Ex-Senator Gregg Steps Down as Head of Top Wall Street Lobby

Former U.S. Senator Judd Gregg stepped down as head of Wall Street’s biggest lobbying group, seven months after being named to the post.

The Securities Industry and Financial Markets Association said that its president, Kenneth Bentsen, was promoted to chief executive officer “effective immediately.” Gregg will remain with Sifma as a senior adviser, the group said in a statement.

Gregg, 66, was named Sifma’s CEO in May. A New Hampshire Republican, he retired from the Senate in 2011 and had previously served two terms as the state’s governor.

In the statement, Gregg said he decided to give up the top job in part because of its hectic travel schedule, with the added toll of commuting from New Hampshire.

“I was spending too much time out of New Hampshire and traveling a lot, which is not what I wanted to do,” Gregg said in an interview.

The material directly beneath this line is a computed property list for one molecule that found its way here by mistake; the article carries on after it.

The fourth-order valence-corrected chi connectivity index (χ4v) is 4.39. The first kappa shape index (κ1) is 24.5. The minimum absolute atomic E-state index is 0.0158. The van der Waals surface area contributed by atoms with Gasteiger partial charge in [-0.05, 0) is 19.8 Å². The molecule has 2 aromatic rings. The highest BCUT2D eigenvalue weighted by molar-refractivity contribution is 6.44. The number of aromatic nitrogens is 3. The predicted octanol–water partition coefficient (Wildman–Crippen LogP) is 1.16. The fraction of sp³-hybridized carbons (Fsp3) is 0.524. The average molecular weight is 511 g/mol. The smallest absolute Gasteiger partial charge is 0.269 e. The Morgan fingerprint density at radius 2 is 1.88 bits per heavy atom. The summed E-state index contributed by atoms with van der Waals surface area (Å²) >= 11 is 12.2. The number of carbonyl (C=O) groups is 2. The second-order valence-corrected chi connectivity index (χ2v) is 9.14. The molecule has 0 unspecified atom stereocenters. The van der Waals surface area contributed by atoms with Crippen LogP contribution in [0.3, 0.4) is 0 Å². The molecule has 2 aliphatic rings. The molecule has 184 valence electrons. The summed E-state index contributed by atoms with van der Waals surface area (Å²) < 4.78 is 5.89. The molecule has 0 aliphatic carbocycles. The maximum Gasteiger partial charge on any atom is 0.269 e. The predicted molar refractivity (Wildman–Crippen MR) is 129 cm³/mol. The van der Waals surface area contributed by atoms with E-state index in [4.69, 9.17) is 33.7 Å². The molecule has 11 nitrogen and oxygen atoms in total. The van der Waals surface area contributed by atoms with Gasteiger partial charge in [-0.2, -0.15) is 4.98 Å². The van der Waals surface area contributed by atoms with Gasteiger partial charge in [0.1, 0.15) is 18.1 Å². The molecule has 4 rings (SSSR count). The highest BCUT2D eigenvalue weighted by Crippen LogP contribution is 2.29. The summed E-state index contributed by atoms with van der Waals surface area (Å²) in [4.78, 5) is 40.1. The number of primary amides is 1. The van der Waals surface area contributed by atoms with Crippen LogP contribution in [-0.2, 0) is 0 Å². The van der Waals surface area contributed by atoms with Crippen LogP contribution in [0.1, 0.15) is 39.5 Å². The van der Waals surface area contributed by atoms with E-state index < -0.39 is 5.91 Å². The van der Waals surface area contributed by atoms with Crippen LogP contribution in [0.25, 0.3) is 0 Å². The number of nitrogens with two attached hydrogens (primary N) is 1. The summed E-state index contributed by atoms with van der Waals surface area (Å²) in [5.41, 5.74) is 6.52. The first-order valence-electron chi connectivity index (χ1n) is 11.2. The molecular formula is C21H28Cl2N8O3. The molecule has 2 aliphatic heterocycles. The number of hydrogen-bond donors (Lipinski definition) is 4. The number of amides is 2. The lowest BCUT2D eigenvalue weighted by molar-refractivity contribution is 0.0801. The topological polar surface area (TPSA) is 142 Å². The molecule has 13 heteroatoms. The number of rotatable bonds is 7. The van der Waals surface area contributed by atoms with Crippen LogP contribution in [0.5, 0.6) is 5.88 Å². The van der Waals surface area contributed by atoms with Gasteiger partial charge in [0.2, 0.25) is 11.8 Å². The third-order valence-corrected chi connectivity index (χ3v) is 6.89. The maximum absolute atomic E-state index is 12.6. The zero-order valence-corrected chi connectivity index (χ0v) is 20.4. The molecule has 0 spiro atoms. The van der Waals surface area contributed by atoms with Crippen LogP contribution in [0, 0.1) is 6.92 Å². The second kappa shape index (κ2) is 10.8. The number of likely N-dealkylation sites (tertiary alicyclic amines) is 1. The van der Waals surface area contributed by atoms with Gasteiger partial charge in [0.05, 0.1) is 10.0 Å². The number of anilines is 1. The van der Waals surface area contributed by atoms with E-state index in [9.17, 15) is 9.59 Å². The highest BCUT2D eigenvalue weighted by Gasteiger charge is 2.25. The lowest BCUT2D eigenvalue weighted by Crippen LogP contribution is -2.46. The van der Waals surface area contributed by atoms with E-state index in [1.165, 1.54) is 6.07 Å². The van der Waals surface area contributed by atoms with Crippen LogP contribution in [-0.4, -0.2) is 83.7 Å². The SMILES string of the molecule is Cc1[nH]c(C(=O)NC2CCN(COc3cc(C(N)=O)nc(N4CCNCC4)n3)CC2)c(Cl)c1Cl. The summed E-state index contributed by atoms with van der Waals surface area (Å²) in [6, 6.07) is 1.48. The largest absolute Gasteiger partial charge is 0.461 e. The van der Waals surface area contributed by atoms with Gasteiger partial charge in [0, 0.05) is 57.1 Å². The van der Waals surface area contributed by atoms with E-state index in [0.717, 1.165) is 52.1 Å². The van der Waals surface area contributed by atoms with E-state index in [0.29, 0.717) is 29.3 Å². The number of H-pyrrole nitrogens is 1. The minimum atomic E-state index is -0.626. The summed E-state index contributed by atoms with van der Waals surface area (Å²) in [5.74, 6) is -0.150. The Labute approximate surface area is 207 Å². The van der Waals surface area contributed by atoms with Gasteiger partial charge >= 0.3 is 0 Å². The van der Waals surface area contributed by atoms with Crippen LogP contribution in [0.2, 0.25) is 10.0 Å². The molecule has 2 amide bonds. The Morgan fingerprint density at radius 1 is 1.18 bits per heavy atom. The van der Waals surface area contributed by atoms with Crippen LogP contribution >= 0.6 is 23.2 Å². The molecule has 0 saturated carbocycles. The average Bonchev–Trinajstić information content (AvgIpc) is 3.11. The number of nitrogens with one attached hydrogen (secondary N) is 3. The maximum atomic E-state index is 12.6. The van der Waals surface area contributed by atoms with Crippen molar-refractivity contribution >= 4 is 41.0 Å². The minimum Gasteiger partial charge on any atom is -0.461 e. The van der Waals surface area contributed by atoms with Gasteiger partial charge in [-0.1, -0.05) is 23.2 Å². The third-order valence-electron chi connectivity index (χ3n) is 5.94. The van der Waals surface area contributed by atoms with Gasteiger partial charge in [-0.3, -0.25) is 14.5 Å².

Gregg has been a visible spokesman for the industry in both Washington and New York, making frequent media appearances. He helped spearhead a lawsuit Sifma and other trade organizations recently filed against the Commodity Futures Trading Commission, seeking to rein in the agency’s overseas reach.

Sifma has played a major role as the industry sought to influence the hundreds of regulations from the 2010 Dodd-Frank Act. The group is also taking a lead in fighting legislative efforts to break up “too-big-to-fail” banks. Its members include Goldman Sachs Group Inc., JPMorgan Chase & Co., Citigroup Inc. and Bank of America Corp.

Former Lawmaker

Bentsen joined Sifma as its top in-house lobbyist in 2009. From 1995 to 2003, he was a Democratic member of Congress from Texas.

“Ken’s extensive knowledge of our industry will be critical as we communicate with regulators, Congress and the broader public in the coming years,” said Jim Rosenthal, the chief operating officer of Morgan Stanley who is also the chairman of Sifma, in the statement.

Bentsen is the nephew of Lloyd Bentsen, the late Texas senator and Treasury secretary.

Before it's here, it's on the Bloomberg Terminal.